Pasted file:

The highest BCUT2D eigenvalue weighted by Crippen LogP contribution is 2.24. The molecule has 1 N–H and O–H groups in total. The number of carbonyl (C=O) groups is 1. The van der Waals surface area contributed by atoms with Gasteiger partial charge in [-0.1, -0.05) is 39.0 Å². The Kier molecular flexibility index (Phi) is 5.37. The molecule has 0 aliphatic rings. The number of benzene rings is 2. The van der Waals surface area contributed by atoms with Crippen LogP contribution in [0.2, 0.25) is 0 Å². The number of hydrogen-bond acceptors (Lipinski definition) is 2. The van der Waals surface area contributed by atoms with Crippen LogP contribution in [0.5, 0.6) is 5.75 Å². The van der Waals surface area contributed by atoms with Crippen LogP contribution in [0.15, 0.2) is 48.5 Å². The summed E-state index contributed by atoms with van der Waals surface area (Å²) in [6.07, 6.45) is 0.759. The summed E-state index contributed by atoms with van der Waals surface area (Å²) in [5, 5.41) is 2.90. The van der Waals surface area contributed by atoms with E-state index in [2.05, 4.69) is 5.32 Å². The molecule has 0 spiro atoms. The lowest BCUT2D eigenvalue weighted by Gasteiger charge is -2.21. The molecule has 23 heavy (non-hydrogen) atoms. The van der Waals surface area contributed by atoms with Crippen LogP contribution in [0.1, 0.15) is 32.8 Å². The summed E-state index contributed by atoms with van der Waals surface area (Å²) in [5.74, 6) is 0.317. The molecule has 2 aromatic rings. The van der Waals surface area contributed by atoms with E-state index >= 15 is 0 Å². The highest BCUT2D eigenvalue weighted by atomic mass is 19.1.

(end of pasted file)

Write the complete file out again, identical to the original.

The highest BCUT2D eigenvalue weighted by Crippen LogP contribution is 2.24. The molecule has 1 N–H and O–H groups in total. The number of carbonyl (C=O) groups is 1. The van der Waals surface area contributed by atoms with Gasteiger partial charge in [-0.1, -0.05) is 39.0 Å². The Kier molecular flexibility index (Phi) is 5.37. The molecule has 0 aliphatic rings. The number of benzene rings is 2. The van der Waals surface area contributed by atoms with Crippen LogP contribution in [0.2, 0.25) is 0 Å². The number of hydrogen-bond acceptors (Lipinski definition) is 2. The van der Waals surface area contributed by atoms with Crippen LogP contribution in [0.5, 0.6) is 5.75 Å². The van der Waals surface area contributed by atoms with Crippen LogP contribution in [0.15, 0.2) is 48.5 Å². The summed E-state index contributed by atoms with van der Waals surface area (Å²) in [6.07, 6.45) is 0.759. The summed E-state index contributed by atoms with van der Waals surface area (Å²) in [5, 5.41) is 2.90. The van der Waals surface area contributed by atoms with E-state index in [2.05, 4.69) is 5.32 Å². The molecule has 0 spiro atoms. The lowest BCUT2D eigenvalue weighted by Gasteiger charge is -2.21. The molecule has 23 heavy (non-hydrogen) atoms. The van der Waals surface area contributed by atoms with Crippen LogP contribution in [0.1, 0.15) is 32.8 Å². The summed E-state index contributed by atoms with van der Waals surface area (Å²) in [5.74, 6) is 0.317. The molecule has 2 aromatic rings. The van der Waals surface area contributed by atoms with E-state index >= 15 is 0 Å². The highest BCUT2D eigenvalue weighted by atomic mass is 19.1.